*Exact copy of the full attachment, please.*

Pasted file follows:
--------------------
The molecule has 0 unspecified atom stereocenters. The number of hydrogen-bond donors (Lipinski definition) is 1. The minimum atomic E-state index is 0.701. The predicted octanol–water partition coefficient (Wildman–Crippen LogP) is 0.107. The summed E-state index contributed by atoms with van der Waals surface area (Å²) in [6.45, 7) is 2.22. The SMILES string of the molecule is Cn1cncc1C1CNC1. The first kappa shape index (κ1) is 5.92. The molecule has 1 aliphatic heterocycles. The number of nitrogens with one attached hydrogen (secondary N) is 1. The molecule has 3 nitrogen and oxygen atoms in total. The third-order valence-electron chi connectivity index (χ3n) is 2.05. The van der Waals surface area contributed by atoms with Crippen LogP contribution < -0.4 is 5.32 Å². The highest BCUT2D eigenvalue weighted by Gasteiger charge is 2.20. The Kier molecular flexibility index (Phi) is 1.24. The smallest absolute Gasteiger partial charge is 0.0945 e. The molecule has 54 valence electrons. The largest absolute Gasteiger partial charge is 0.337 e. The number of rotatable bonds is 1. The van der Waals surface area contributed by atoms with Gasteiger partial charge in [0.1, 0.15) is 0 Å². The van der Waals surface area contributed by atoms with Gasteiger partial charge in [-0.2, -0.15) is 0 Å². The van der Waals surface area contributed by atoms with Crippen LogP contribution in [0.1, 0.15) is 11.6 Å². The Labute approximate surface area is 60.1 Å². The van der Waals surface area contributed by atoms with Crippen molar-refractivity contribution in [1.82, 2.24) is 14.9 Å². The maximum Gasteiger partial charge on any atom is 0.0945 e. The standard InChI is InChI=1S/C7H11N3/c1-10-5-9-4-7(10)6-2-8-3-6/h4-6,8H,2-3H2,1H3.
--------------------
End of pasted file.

The molecule has 0 unspecified atom stereocenters. The number of hydrogen-bond donors (Lipinski definition) is 1. The minimum atomic E-state index is 0.701. The predicted octanol–water partition coefficient (Wildman–Crippen LogP) is 0.107. The summed E-state index contributed by atoms with van der Waals surface area (Å²) in [6.45, 7) is 2.22. The SMILES string of the molecule is Cn1cncc1C1CNC1. The first kappa shape index (κ1) is 5.92. The molecule has 1 aliphatic heterocycles. The number of nitrogens with one attached hydrogen (secondary N) is 1. The molecule has 3 nitrogen and oxygen atoms in total. The third-order valence-electron chi connectivity index (χ3n) is 2.05. The van der Waals surface area contributed by atoms with Crippen LogP contribution < -0.4 is 5.32 Å². The highest BCUT2D eigenvalue weighted by Gasteiger charge is 2.20. The Kier molecular flexibility index (Phi) is 1.24. The smallest absolute Gasteiger partial charge is 0.0945 e. The molecule has 54 valence electrons. The largest absolute Gasteiger partial charge is 0.337 e. The number of rotatable bonds is 1. The van der Waals surface area contributed by atoms with Gasteiger partial charge in [0.1, 0.15) is 0 Å². The van der Waals surface area contributed by atoms with Gasteiger partial charge in [-0.2, -0.15) is 0 Å². The van der Waals surface area contributed by atoms with Crippen LogP contribution in [0.1, 0.15) is 11.6 Å². The Labute approximate surface area is 60.1 Å². The van der Waals surface area contributed by atoms with Crippen molar-refractivity contribution in [1.82, 2.24) is 14.9 Å². The maximum Gasteiger partial charge on any atom is 0.0945 e. The standard InChI is InChI=1S/C7H11N3/c1-10-5-9-4-7(10)6-2-8-3-6/h4-6,8H,2-3H2,1H3.